Material scientists have watched crystals grow atom-by-atom for the first time—which will allow incredibly fine-grained control of how their microscopic structures are grown in the future.
The researchers took a thin film of molecules containing the metal osmium, carbon and other elements, then fired a beam of electrons at it. That caused the molecules to break down, releasing a single osmium atom while the carbon formed a supporting graphene lattice—containing impurities from the the other elements present—below.
Those impurities caused the osmium atoms to travel slowly on the surface of the sample, which meant that a scanning electron microscope could work fast enough to see them gather together and form a crystals structure, one by one, on top of the graphene. In fact, it's the first time scientists have ever observed the atom-by-atom assembly of crystals; you can see some snapshots from the process in the image above.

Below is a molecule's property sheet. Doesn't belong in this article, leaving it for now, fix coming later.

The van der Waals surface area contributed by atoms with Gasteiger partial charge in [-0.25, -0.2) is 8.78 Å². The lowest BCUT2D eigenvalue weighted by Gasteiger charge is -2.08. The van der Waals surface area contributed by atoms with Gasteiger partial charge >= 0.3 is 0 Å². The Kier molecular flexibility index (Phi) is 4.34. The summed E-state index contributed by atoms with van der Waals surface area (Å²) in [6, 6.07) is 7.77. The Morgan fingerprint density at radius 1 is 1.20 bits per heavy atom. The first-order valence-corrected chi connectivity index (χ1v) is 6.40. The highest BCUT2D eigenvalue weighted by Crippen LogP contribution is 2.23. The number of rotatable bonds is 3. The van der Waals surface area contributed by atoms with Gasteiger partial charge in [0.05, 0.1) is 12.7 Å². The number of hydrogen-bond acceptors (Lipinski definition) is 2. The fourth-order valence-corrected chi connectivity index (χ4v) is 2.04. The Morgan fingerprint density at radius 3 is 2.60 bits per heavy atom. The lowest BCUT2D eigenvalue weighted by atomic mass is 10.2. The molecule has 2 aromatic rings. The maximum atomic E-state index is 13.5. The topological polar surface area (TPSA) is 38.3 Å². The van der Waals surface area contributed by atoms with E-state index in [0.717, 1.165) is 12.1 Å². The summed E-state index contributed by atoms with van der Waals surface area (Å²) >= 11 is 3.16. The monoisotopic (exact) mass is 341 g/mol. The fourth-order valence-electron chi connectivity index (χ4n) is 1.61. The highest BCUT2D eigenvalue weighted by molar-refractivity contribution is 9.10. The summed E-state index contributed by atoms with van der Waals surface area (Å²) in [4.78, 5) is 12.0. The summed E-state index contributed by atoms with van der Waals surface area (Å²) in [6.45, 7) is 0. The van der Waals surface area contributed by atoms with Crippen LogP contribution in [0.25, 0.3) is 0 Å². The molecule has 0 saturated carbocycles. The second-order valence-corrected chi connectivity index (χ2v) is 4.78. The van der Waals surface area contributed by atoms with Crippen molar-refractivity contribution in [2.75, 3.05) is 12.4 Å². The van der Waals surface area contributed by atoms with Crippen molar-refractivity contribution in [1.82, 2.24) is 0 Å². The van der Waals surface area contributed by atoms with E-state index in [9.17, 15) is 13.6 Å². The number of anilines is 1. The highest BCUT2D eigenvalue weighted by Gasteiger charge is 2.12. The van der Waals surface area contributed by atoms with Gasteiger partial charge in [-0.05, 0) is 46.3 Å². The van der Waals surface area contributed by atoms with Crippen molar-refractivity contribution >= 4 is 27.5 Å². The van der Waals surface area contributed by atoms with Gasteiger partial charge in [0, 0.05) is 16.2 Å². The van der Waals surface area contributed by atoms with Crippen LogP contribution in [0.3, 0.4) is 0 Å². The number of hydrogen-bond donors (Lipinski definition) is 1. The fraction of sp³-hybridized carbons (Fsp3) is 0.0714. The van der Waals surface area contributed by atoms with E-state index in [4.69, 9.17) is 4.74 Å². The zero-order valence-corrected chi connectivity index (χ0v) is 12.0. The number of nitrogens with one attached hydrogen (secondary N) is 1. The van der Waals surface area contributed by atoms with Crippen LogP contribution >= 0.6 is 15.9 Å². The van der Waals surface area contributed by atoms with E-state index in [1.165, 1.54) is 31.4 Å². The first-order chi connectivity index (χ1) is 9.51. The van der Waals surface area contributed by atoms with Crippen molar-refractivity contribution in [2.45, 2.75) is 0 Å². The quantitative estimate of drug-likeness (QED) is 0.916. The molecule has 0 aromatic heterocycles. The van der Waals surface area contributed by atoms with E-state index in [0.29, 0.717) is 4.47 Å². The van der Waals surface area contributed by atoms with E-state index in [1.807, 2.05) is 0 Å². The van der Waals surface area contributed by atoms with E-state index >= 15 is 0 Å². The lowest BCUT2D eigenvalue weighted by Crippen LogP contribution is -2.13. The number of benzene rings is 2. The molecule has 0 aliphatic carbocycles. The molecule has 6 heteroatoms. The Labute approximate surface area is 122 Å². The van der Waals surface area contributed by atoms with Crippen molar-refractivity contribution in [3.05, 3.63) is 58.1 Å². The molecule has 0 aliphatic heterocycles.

That may sound neat, but it's going to prove very useful, too. At the nanoscale, it's hard to predict how atoms and molecules will come together to form different shapes—say, rods, spheres or flat dots—but they all have radically different properties. Now, this research should help scientists learn how it may be possible to control the way they come together, consistently producing the nano-sized object that they really want. That's no small achievement. [Nature Communications via New Scientist]